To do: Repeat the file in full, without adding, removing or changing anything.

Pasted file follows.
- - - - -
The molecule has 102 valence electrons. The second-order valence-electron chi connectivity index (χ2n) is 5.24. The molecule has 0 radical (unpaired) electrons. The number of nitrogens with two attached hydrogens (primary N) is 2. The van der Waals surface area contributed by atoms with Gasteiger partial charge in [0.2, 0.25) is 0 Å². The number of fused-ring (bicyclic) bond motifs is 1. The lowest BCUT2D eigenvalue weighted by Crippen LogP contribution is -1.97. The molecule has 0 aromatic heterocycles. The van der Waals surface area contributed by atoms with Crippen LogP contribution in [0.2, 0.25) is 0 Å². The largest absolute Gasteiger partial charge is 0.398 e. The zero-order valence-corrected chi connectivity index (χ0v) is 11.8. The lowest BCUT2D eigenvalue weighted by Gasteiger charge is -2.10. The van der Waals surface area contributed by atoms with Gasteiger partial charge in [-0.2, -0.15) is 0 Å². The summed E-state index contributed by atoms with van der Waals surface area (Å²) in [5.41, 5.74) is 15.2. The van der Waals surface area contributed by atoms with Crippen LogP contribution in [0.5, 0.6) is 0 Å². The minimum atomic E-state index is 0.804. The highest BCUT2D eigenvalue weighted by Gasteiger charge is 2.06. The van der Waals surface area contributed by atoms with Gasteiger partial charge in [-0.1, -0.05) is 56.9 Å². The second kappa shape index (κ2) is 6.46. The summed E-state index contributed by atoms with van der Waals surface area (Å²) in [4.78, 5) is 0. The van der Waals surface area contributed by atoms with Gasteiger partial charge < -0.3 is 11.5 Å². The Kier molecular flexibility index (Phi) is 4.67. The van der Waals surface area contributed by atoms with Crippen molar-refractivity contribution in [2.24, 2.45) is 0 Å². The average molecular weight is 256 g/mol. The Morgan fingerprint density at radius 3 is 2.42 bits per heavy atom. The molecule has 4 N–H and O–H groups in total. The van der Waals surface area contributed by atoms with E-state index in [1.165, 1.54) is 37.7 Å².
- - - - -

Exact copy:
The molecule has 102 valence electrons. The second-order valence-electron chi connectivity index (χ2n) is 5.24. The molecule has 0 radical (unpaired) electrons. The number of nitrogens with two attached hydrogens (primary N) is 2. The van der Waals surface area contributed by atoms with Gasteiger partial charge in [0.2, 0.25) is 0 Å². The number of fused-ring (bicyclic) bond motifs is 1. The lowest BCUT2D eigenvalue weighted by Crippen LogP contribution is -1.97. The molecule has 0 aromatic heterocycles. The van der Waals surface area contributed by atoms with Crippen LogP contribution in [0.2, 0.25) is 0 Å². The largest absolute Gasteiger partial charge is 0.398 e. The zero-order valence-corrected chi connectivity index (χ0v) is 11.8. The lowest BCUT2D eigenvalue weighted by Gasteiger charge is -2.10. The van der Waals surface area contributed by atoms with Gasteiger partial charge in [-0.2, -0.15) is 0 Å². The summed E-state index contributed by atoms with van der Waals surface area (Å²) in [5.41, 5.74) is 15.2. The van der Waals surface area contributed by atoms with Crippen LogP contribution in [0.5, 0.6) is 0 Å². The minimum atomic E-state index is 0.804. The highest BCUT2D eigenvalue weighted by Gasteiger charge is 2.06. The van der Waals surface area contributed by atoms with Gasteiger partial charge in [-0.1, -0.05) is 56.9 Å². The second kappa shape index (κ2) is 6.46. The summed E-state index contributed by atoms with van der Waals surface area (Å²) in [4.78, 5) is 0. The van der Waals surface area contributed by atoms with Gasteiger partial charge < -0.3 is 11.5 Å². The Kier molecular flexibility index (Phi) is 4.67. The van der Waals surface area contributed by atoms with Crippen molar-refractivity contribution in [2.24, 2.45) is 0 Å². The average molecular weight is 256 g/mol. The Morgan fingerprint density at radius 3 is 2.42 bits per heavy atom. The molecule has 4 N–H and O–H groups in total. The van der Waals surface area contributed by atoms with E-state index in [1.165, 1.54) is 37.7 Å².